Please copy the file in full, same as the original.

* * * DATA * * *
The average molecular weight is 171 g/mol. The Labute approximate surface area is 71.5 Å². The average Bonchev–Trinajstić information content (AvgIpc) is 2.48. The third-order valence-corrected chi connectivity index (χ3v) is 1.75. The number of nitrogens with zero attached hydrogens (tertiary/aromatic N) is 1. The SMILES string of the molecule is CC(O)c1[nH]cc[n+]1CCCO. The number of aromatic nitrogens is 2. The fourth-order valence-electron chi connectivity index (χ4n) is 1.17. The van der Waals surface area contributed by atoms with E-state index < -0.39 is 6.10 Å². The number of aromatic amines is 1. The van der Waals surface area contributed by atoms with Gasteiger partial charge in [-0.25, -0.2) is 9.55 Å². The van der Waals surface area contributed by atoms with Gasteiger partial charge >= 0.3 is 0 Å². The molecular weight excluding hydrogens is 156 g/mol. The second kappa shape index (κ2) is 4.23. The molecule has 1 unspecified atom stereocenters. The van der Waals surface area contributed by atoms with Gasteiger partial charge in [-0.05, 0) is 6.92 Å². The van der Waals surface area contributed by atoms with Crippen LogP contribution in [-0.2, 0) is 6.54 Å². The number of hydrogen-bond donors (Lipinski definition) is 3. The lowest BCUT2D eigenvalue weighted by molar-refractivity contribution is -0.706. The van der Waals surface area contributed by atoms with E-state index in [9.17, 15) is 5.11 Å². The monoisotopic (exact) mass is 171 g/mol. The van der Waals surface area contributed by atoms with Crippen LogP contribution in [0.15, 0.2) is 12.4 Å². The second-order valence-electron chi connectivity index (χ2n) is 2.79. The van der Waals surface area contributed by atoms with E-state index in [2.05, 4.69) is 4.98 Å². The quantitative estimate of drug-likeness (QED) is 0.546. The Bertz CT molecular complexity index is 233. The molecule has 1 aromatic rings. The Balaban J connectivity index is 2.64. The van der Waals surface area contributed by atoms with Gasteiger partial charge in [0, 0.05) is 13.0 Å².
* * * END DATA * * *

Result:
The average molecular weight is 171 g/mol. The Labute approximate surface area is 71.5 Å². The average Bonchev–Trinajstić information content (AvgIpc) is 2.48. The third-order valence-corrected chi connectivity index (χ3v) is 1.75. The number of nitrogens with zero attached hydrogens (tertiary/aromatic N) is 1. The SMILES string of the molecule is CC(O)c1[nH]cc[n+]1CCCO. The number of aromatic nitrogens is 2. The fourth-order valence-electron chi connectivity index (χ4n) is 1.17. The van der Waals surface area contributed by atoms with E-state index < -0.39 is 6.10 Å². The number of aromatic amines is 1. The van der Waals surface area contributed by atoms with Gasteiger partial charge in [-0.25, -0.2) is 9.55 Å². The van der Waals surface area contributed by atoms with Gasteiger partial charge >= 0.3 is 0 Å². The molecular weight excluding hydrogens is 156 g/mol. The second kappa shape index (κ2) is 4.23. The molecule has 1 unspecified atom stereocenters. The van der Waals surface area contributed by atoms with Gasteiger partial charge in [-0.05, 0) is 6.92 Å². The van der Waals surface area contributed by atoms with Crippen LogP contribution in [-0.2, 0) is 6.54 Å². The number of hydrogen-bond donors (Lipinski definition) is 3. The lowest BCUT2D eigenvalue weighted by molar-refractivity contribution is -0.706. The van der Waals surface area contributed by atoms with E-state index in [9.17, 15) is 5.11 Å². The monoisotopic (exact) mass is 171 g/mol. The van der Waals surface area contributed by atoms with Crippen LogP contribution in [0.15, 0.2) is 12.4 Å². The second-order valence-electron chi connectivity index (χ2n) is 2.79. The van der Waals surface area contributed by atoms with E-state index in [2.05, 4.69) is 4.98 Å². The quantitative estimate of drug-likeness (QED) is 0.546. The Bertz CT molecular complexity index is 233. The molecule has 1 aromatic rings. The Balaban J connectivity index is 2.64. The van der Waals surface area contributed by atoms with Gasteiger partial charge in [0, 0.05) is 13.0 Å².